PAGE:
[1] That probably would have drawn an objection, but if the judge shut down the line of questioning it would present an excellent issue for appeal.

[2] Jenny’s lawsuit claims that her mother was discouraged from doing so by Assistant District Attorney in charge of the case.

11 Comments on this post.

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  • JoAnne Musick
    25 July 2016 at 10:37 am - Reply

    Don’t know if you had a chance to see it, Devon finally took a meeting with Lisa Falkenburg at the Houston Chronicle and did a softer sell. (Published Sunday) But still stands by her office decisions though now she says she only found out about it late in the process. Still more excuses. Oh and an admission Jenny wasn’t homeless after all. Just mentally ill.

    • shg
      25 July 2016 at 10:51 am - Reply

      The bell rung cannot be unrung. Is Devon trying to conclusively prove she lied in the video? There is no other walk back from that ledge.

  • Chris
    25 July 2016 at 2:59 pm - Reply

    The Writ of Attachment is the only tool you have to compel witnesses. The writ does not give the State the authority to order a 3rd party treatment provider to hold someone on the basis of a court schedule. Mental health providers have their standards and practices for involuntary commitment, if they are even that type of facility.

    Likewise putting someone in a hotel does not ensure their appearance.

    And that is the problem. Medical providers and domestic violence shelters are not necessarily going to be fully cooperative. They do their thing, courts do their thing.

    The lawsuit should be dismissed immediately.

    • Noel Erinjeri
      25 July 2016 at 3:21 pm - Reply

      Is there any excuse you won’t make on behalf of law enforcement? There’s no such thing as an anticipatory body attachment.

      • Chris
        25 July 2016 at 3:48 pm - Reply

        It’s not an excuse it is a reality. There is no writ to turn mental health providers or hotel operators into our jailers. If we need additional laws and resources to deal with mental health cases then we need to get those in place. Until then, what we have is what we have.

        In this case the judge reasonably feels it was appropriate that the writ issue, based on her behavior in court and her definitive statement she would not return to court. IOW, re-scheduling the case and waiting for her not to show up would have likely resulting in additional pre-trial detention for the accused who was innocent until proven guilty (if he hadn’t yet made bond) etc., or other harms to the interests of justice that we’d have to consider in balancing the harms to her.

    • Rojas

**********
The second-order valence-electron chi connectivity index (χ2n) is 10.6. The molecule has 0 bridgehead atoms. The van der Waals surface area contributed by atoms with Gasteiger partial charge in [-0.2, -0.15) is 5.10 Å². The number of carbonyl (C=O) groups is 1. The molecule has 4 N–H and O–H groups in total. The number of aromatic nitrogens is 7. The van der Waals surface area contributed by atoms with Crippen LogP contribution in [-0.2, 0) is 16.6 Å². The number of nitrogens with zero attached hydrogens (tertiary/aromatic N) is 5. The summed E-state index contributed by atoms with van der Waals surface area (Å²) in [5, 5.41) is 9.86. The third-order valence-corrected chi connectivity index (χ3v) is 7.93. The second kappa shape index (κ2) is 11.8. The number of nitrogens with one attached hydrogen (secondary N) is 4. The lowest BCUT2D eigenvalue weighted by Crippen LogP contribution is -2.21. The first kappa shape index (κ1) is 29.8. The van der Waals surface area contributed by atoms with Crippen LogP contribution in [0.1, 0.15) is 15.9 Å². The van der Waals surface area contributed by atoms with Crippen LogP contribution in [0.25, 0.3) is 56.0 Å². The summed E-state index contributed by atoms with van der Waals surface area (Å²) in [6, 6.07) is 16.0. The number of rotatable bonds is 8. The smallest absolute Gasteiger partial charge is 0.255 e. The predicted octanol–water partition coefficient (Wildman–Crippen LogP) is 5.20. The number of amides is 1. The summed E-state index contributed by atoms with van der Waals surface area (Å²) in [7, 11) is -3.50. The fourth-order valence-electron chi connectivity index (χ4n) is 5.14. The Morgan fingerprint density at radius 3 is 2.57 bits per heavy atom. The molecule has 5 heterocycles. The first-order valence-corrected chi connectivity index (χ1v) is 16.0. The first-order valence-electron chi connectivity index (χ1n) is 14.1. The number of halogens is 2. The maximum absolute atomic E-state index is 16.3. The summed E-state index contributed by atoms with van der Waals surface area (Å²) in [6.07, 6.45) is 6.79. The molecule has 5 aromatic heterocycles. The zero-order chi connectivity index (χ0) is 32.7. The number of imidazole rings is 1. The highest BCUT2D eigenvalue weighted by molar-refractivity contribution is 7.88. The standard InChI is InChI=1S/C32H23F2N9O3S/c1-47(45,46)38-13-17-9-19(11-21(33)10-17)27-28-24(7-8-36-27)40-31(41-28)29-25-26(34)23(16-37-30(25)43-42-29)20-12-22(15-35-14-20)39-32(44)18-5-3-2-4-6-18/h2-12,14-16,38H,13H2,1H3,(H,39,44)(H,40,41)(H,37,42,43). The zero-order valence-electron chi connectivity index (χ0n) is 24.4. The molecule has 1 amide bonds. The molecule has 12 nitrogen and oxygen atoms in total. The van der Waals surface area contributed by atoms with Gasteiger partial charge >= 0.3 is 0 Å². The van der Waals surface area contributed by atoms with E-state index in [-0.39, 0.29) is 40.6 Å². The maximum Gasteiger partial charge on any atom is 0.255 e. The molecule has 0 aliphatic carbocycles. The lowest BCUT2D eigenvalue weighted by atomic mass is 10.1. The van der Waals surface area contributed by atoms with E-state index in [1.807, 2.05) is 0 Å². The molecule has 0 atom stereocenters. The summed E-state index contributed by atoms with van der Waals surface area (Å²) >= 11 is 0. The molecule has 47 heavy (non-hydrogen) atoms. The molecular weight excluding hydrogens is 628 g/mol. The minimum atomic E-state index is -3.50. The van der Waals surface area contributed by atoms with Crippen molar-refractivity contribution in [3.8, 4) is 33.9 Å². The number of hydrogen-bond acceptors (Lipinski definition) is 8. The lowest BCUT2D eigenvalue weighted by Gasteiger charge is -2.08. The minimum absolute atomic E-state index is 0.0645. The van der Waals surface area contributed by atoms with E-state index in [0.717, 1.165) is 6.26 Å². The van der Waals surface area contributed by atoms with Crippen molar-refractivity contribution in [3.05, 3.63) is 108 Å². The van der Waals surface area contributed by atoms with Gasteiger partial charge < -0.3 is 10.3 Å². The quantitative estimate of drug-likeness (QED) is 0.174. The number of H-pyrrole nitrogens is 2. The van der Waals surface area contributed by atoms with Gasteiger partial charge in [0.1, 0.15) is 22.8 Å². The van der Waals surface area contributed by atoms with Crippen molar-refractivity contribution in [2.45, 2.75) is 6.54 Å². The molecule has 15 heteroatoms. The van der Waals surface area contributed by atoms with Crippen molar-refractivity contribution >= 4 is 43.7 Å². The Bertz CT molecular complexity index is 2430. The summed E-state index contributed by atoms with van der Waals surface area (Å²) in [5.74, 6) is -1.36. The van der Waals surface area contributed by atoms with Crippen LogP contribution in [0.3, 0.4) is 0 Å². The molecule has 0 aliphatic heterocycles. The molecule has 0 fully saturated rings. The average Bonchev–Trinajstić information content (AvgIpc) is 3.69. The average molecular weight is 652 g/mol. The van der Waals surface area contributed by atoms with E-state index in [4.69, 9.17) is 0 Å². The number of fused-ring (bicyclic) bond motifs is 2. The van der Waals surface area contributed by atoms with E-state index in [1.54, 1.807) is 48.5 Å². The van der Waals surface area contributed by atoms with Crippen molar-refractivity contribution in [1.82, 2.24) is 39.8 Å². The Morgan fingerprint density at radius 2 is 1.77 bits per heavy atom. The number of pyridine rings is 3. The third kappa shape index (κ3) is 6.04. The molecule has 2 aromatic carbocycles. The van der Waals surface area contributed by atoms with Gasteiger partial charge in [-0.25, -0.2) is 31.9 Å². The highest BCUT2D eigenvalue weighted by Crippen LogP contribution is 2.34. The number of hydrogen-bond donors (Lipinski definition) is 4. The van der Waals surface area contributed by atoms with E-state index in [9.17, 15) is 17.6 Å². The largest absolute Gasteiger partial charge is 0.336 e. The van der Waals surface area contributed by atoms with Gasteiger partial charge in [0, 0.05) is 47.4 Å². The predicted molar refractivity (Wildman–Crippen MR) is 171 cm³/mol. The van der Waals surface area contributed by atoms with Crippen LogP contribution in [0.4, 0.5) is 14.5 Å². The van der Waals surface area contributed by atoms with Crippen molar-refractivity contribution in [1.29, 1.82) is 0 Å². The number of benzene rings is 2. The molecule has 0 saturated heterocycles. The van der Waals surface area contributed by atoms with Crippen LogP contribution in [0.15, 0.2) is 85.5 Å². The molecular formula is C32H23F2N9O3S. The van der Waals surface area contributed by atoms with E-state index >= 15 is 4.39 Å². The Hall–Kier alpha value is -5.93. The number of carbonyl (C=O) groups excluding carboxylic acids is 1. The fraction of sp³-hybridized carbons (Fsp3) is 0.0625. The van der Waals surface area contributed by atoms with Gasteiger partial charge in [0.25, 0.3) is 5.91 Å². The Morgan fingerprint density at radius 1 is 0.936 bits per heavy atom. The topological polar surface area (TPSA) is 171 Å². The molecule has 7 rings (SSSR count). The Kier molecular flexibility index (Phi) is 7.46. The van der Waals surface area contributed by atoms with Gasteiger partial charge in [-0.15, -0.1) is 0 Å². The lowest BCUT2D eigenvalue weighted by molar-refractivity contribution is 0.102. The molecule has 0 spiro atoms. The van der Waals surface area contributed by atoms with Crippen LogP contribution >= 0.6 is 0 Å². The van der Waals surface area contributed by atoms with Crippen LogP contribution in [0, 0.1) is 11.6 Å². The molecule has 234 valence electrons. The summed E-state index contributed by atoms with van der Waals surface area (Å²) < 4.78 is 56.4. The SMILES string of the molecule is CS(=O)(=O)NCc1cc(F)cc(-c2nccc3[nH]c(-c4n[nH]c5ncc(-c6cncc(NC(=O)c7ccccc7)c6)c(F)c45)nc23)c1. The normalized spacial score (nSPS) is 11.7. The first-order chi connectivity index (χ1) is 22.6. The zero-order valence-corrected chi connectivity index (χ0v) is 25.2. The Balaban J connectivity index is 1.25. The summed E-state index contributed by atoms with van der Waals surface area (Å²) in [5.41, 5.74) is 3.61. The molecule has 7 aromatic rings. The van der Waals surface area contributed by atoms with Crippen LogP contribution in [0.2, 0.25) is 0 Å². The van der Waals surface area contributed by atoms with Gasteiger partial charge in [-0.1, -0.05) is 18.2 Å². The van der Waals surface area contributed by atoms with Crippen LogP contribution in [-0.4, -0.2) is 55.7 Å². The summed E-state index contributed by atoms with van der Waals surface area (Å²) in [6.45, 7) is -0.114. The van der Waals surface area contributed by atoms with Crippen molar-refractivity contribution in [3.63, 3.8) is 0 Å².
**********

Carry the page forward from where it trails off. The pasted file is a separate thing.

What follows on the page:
25 July 2016 at 3:42 pm - Reply

      Referring to the complaint:

      “Texas state law authorizes a judge, upon request by a party, to issue an “attachment” order and/or a “witness bond” to hold a material witness in custody without bail, or release her subject to posting bail, respectively. An attachment order was unauthorized because [Jenny] was not subpoenaed as a material witness and was not a resident of Harris County. See Arts. 24.12 and 24.14, Tex. Cd. Crim. Proc. Nor could [Jenny] be held on a witness bond, since the applicable statute prohibits jailing witnesses who are, as [Jenny] was, financially unable to post bond. See Art. 24.24, Tex. Cd. Crim. Proc. “

      • Chris
        25 July 2016 at 4:11 pm - Reply

        That’s an important fact, if true. If the DA’s office did not properly serve her a subpoena then my view of the case is starting to change. Since you normally should have to actually violate the subpoena prior to a writ being issued.

        • Rojas
          25 July 2016 at 4:32 pm - Reply

          Also note the statute prohibits jailing those who are indigent.

          Art. 24.24. BAIL FOR WITNESS. Witnesses on behalf of the State or defendant may, at the request of either party, be required to enter into bail in an amount to be fixed by the court to appear and testify in a criminal action; but if it shall appear to the court that any witness is unable to give security upon such bail, he shall be released without security.

          • Chris
            25 July 2016 at 4:51 pm -

            no prohibition for jailing on a writ of attachment, no requirement for the judge to even set a bail for a writ

  • rojas
    25 July 2016 at 8:23 pm - Reply

    Chris

    Witness bonds and Writs of attachment are just like peas and carrots.
    Not the same.

  • Fault Lines Friday Fail
    5 August 2016 at 12:04 pm - Reply

    […] the Fault Lines contributors.  Last week’s “winner” by an absolute blowout was Harris County DA Devon Anderson for jailing a rape victim to ensure her testimony.  Check out this week’s top 5 fails and then […]